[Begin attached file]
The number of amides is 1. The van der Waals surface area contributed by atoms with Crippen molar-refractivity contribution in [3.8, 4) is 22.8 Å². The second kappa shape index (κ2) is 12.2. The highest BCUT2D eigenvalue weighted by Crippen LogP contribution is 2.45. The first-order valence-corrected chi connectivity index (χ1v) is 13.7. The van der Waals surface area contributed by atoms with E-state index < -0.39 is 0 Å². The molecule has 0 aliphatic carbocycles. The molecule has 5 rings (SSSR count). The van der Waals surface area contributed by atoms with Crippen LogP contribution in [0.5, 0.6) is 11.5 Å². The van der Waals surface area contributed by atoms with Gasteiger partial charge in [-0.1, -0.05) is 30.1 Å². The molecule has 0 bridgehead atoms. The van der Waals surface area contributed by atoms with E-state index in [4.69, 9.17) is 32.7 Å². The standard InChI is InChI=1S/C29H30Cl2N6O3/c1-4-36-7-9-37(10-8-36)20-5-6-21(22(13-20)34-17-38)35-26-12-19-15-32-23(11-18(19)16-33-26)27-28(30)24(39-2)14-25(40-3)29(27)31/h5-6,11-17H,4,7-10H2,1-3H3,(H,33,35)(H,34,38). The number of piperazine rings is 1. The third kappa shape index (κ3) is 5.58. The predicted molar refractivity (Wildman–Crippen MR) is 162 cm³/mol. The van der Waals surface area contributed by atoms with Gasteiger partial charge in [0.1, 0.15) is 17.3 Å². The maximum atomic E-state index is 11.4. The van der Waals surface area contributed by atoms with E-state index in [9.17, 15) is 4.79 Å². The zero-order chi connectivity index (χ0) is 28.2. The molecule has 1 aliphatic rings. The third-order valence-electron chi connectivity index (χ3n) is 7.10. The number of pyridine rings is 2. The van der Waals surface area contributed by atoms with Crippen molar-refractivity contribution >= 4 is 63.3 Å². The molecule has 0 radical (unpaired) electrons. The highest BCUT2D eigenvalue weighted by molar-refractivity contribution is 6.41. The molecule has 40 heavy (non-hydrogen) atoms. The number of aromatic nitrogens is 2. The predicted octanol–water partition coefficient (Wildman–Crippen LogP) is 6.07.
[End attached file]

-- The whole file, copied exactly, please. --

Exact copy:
The number of amides is 1. The van der Waals surface area contributed by atoms with Crippen molar-refractivity contribution in [3.8, 4) is 22.8 Å². The second kappa shape index (κ2) is 12.2. The highest BCUT2D eigenvalue weighted by Crippen LogP contribution is 2.45. The first-order valence-corrected chi connectivity index (χ1v) is 13.7. The van der Waals surface area contributed by atoms with E-state index < -0.39 is 0 Å². The molecule has 0 aliphatic carbocycles. The molecule has 5 rings (SSSR count). The van der Waals surface area contributed by atoms with Crippen LogP contribution in [0.5, 0.6) is 11.5 Å². The van der Waals surface area contributed by atoms with Gasteiger partial charge in [-0.1, -0.05) is 30.1 Å². The molecule has 0 bridgehead atoms. The van der Waals surface area contributed by atoms with E-state index in [4.69, 9.17) is 32.7 Å². The standard InChI is InChI=1S/C29H30Cl2N6O3/c1-4-36-7-9-37(10-8-36)20-5-6-21(22(13-20)34-17-38)35-26-12-19-15-32-23(11-18(19)16-33-26)27-28(30)24(39-2)14-25(40-3)29(27)31/h5-6,11-17H,4,7-10H2,1-3H3,(H,33,35)(H,34,38). The number of piperazine rings is 1. The third kappa shape index (κ3) is 5.58. The predicted molar refractivity (Wildman–Crippen MR) is 162 cm³/mol. The van der Waals surface area contributed by atoms with Gasteiger partial charge in [0.1, 0.15) is 17.3 Å². The maximum atomic E-state index is 11.4. The van der Waals surface area contributed by atoms with E-state index in [9.17, 15) is 4.79 Å². The zero-order chi connectivity index (χ0) is 28.2. The molecule has 1 aliphatic rings. The third-order valence-electron chi connectivity index (χ3n) is 7.10. The number of pyridine rings is 2. The van der Waals surface area contributed by atoms with Crippen molar-refractivity contribution >= 4 is 63.3 Å². The molecule has 0 radical (unpaired) electrons. The highest BCUT2D eigenvalue weighted by molar-refractivity contribution is 6.41. The molecule has 40 heavy (non-hydrogen) atoms. The number of aromatic nitrogens is 2. The predicted octanol–water partition coefficient (Wildman–Crippen LogP) is 6.07.